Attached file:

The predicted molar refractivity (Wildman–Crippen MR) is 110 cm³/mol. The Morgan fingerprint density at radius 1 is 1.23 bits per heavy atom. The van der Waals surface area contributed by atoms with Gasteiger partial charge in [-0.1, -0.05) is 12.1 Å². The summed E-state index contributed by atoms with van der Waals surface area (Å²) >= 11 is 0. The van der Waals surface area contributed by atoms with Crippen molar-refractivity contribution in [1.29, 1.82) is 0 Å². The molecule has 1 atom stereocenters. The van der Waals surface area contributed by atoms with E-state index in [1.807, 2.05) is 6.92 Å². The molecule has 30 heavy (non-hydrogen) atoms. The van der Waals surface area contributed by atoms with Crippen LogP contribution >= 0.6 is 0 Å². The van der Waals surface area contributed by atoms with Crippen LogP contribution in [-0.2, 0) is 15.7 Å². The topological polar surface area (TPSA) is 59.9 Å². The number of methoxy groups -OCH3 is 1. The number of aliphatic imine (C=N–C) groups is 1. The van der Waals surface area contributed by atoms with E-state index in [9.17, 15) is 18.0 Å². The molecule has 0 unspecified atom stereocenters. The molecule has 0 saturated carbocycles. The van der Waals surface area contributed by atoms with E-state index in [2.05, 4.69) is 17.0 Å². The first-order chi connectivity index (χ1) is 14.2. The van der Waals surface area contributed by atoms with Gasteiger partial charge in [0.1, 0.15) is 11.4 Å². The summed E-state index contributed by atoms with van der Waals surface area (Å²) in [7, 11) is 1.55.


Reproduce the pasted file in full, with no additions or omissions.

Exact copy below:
The predicted molar refractivity (Wildman–Crippen MR) is 110 cm³/mol. The Morgan fingerprint density at radius 1 is 1.23 bits per heavy atom. The van der Waals surface area contributed by atoms with Gasteiger partial charge in [-0.1, -0.05) is 12.1 Å². The summed E-state index contributed by atoms with van der Waals surface area (Å²) >= 11 is 0. The van der Waals surface area contributed by atoms with Crippen molar-refractivity contribution in [1.29, 1.82) is 0 Å². The molecule has 1 atom stereocenters. The van der Waals surface area contributed by atoms with E-state index in [1.807, 2.05) is 6.92 Å². The molecule has 30 heavy (non-hydrogen) atoms. The van der Waals surface area contributed by atoms with Crippen LogP contribution >= 0.6 is 0 Å². The van der Waals surface area contributed by atoms with Crippen LogP contribution in [-0.2, 0) is 15.7 Å². The topological polar surface area (TPSA) is 59.9 Å². The number of methoxy groups -OCH3 is 1. The number of aliphatic imine (C=N–C) groups is 1. The van der Waals surface area contributed by atoms with E-state index in [9.17, 15) is 18.0 Å². The molecule has 0 unspecified atom stereocenters. The molecule has 0 saturated carbocycles. The van der Waals surface area contributed by atoms with E-state index in [2.05, 4.69) is 17.0 Å². The first-order chi connectivity index (χ1) is 14.2. The van der Waals surface area contributed by atoms with Gasteiger partial charge in [0.1, 0.15) is 11.4 Å². The summed E-state index contributed by atoms with van der Waals surface area (Å²) in [7, 11) is 1.55.